Rating: 3/5 stars
Recommendedations: Anthem by Ayn Rand, Fahrenheit 451 by Ray Bradburry, A Series of Unfortunate Events by Lemony Snicket (any book of the series, all of them are great in my opinion.)
Summary: Susan Calvin was the robot psychologist at U.S. Robots, the leading robot manufacturing company in the world. In I, Robot, she presents different moments in robot history when things go wrong but end up right again. Calvin tells of a nursemaid robot, a telepathic robot, a robot politician, and a few others to a boy who simply just asked her to tell. Robots aren’t all they seem to be in the world and if anyone knows that, it’s Susan.
Evaluation: This was a very interesting book, and the format of it was a bit confusing at first, but I eventually got it. The predictions for the future by Asimov were very bold and somewhat climactic. Books like these are very fascinating in the fact that I always wonder if things like this could ever reach that far in our society and technology. In some ways, I really hope so, but in others, I don’t. This book was very enjoyable and highly recommended for people looking for a challenging but fairly quick read.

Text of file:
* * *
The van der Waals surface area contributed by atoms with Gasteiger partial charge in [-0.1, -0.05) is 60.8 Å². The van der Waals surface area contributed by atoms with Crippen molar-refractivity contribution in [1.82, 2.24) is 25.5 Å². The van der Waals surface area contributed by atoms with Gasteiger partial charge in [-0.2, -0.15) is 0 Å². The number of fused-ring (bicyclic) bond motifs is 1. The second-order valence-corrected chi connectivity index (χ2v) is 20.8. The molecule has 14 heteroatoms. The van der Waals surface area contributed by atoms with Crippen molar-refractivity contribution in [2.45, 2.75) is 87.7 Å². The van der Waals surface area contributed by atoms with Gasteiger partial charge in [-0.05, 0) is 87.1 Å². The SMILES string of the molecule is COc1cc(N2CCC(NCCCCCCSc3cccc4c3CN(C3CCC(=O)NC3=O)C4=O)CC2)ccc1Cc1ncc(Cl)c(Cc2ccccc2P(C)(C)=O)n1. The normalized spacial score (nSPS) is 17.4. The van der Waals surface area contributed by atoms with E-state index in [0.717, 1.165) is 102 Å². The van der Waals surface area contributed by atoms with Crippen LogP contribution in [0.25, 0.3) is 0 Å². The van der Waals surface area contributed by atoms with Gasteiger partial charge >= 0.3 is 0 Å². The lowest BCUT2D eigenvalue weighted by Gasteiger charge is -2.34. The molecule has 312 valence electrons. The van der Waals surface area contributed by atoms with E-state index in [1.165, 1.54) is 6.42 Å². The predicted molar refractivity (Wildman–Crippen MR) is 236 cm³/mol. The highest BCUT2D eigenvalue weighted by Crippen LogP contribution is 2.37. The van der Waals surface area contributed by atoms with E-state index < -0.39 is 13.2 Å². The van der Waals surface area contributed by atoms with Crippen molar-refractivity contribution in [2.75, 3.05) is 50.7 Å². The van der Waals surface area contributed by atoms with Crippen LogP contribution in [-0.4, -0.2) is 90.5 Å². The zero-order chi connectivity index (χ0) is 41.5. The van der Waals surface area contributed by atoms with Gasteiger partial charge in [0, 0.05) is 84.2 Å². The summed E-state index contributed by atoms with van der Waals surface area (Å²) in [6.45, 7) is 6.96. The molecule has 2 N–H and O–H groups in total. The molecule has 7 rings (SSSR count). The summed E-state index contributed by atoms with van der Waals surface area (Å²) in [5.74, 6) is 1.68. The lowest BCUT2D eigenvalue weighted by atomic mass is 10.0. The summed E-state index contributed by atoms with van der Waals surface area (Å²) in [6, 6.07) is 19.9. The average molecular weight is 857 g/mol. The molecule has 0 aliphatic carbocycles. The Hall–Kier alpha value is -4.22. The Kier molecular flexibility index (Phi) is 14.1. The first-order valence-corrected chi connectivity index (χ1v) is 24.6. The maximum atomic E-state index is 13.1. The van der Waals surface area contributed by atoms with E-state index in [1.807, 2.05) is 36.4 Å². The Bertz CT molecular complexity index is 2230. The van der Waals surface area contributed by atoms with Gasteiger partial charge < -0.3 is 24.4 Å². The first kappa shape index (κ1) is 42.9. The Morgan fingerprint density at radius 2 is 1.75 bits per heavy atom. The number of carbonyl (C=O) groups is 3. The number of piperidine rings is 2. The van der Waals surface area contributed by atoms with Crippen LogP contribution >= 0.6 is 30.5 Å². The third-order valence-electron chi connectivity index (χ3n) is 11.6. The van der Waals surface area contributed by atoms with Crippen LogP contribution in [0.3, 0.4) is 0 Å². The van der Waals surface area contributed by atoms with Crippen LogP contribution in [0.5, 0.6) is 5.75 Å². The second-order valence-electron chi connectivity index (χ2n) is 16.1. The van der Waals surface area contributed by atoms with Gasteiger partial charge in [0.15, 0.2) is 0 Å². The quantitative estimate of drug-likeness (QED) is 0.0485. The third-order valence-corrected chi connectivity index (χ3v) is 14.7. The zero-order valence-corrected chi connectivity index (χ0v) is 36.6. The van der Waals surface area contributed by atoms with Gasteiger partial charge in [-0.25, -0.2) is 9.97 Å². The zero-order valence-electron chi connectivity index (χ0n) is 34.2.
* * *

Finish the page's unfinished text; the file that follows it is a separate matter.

Rating: 4 stars
• The Road by Cormac McCarthy
• The Outsiders by S.E. Hinton
• Out of My Mind by Sharon Draper
When most people hear I, Robot they think of ‘that movie with Will Smith in it.’ But I, Robot is far more than that. It’s a collection of creative and well-written short stories explaining different events in robot history. It describes a nursemaid robot, a physic robot, and some other robots. All events take place in the near future and are described by a robot psychologist at the leading robot manufacturing company in the world.
This book is a sci-fi classic. It’s very creative and well written. However, it is a collection of short stories that all revolve around a central theme, so you should be ready to read some stories, not one big novel. It is also the first in a four book series, but can easily stand alone without the others (as far as I know, it has very little if any relation to the others stories, it is setting the readers up for them to help the reader better understand the background of the others). The ending didn’t really feel that satisfying (to me) but that’s this book’s only downside. It is very well written, extremely creative, and made me rush out and get the next in the series the day after I finished it. The good definitely out weighs the bad, which is why I’m giving it a 5/5.
Other Recommendations: The Caves of Steel, The Naked Sun, The Robots of Dawn (the other books in the series)